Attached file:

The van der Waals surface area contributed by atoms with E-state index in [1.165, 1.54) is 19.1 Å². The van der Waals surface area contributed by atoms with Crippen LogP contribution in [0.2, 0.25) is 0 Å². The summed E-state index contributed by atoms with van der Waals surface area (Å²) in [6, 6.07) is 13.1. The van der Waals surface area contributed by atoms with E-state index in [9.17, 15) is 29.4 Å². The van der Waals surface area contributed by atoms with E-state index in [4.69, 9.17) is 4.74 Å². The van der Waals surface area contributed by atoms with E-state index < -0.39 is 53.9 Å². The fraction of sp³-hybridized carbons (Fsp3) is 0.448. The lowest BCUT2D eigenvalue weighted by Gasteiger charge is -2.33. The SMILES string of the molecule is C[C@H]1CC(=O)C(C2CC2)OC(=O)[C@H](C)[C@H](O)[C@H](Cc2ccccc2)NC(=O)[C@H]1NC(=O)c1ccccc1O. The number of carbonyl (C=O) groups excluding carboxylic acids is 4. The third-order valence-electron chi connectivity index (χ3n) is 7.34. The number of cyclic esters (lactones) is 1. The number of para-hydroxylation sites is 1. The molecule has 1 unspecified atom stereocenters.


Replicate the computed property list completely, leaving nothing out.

The van der Waals surface area contributed by atoms with E-state index in [1.165, 1.54) is 19.1 Å². The van der Waals surface area contributed by atoms with Crippen LogP contribution in [0.2, 0.25) is 0 Å². The summed E-state index contributed by atoms with van der Waals surface area (Å²) in [6, 6.07) is 13.1. The van der Waals surface area contributed by atoms with E-state index in [9.17, 15) is 29.4 Å². The van der Waals surface area contributed by atoms with E-state index in [4.69, 9.17) is 4.74 Å². The van der Waals surface area contributed by atoms with E-state index < -0.39 is 53.9 Å². The fraction of sp³-hybridized carbons (Fsp3) is 0.448. The lowest BCUT2D eigenvalue weighted by Gasteiger charge is -2.33. The SMILES string of the molecule is C[C@H]1CC(=O)C(C2CC2)OC(=O)[C@H](C)[C@H](O)[C@H](Cc2ccccc2)NC(=O)[C@H]1NC(=O)c1ccccc1O. The number of carbonyl (C=O) groups excluding carboxylic acids is 4. The third-order valence-electron chi connectivity index (χ3n) is 7.34. The number of cyclic esters (lactones) is 1. The number of para-hydroxylation sites is 1. The molecule has 1 unspecified atom stereocenters.